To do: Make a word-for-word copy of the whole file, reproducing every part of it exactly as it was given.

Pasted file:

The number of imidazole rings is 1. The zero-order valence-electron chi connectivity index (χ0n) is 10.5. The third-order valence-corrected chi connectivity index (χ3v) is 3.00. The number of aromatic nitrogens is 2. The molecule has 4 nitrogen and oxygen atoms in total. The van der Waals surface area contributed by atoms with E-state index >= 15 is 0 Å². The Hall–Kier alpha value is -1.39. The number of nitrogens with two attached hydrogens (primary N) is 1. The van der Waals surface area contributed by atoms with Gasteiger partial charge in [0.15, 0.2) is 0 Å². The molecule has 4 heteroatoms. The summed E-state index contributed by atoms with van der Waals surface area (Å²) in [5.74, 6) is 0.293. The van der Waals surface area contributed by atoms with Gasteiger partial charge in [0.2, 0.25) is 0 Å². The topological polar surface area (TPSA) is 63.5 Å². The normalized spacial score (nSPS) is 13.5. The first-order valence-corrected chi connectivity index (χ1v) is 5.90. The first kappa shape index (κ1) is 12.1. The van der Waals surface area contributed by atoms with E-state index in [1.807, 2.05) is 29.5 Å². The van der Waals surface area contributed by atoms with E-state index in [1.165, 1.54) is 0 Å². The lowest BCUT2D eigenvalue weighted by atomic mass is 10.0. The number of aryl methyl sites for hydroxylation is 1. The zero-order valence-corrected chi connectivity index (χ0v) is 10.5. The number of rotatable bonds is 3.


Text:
The number of imidazole rings is 1. The zero-order valence-electron chi connectivity index (χ0n) is 10.5. The third-order valence-corrected chi connectivity index (χ3v) is 3.00. The number of aromatic nitrogens is 2. The molecule has 4 nitrogen and oxygen atoms in total. The van der Waals surface area contributed by atoms with E-state index >= 15 is 0 Å². The Hall–Kier alpha value is -1.39. The number of nitrogens with two attached hydrogens (primary N) is 1. The van der Waals surface area contributed by atoms with Gasteiger partial charge in [0.15, 0.2) is 0 Å². The molecule has 4 heteroatoms. The summed E-state index contributed by atoms with van der Waals surface area (Å²) in [5.74, 6) is 0.293. The van der Waals surface area contributed by atoms with Gasteiger partial charge in [0.2, 0.25) is 0 Å². The topological polar surface area (TPSA) is 63.5 Å². The normalized spacial score (nSPS) is 13.5. The first-order valence-corrected chi connectivity index (χ1v) is 5.90. The first kappa shape index (κ1) is 12.1. The van der Waals surface area contributed by atoms with E-state index in [1.807, 2.05) is 29.5 Å². The van der Waals surface area contributed by atoms with E-state index in [1.165, 1.54) is 0 Å². The lowest BCUT2D eigenvalue weighted by atomic mass is 10.0. The number of aryl methyl sites for hydroxylation is 1. The zero-order valence-corrected chi connectivity index (χ0v) is 10.5. The number of rotatable bonds is 3.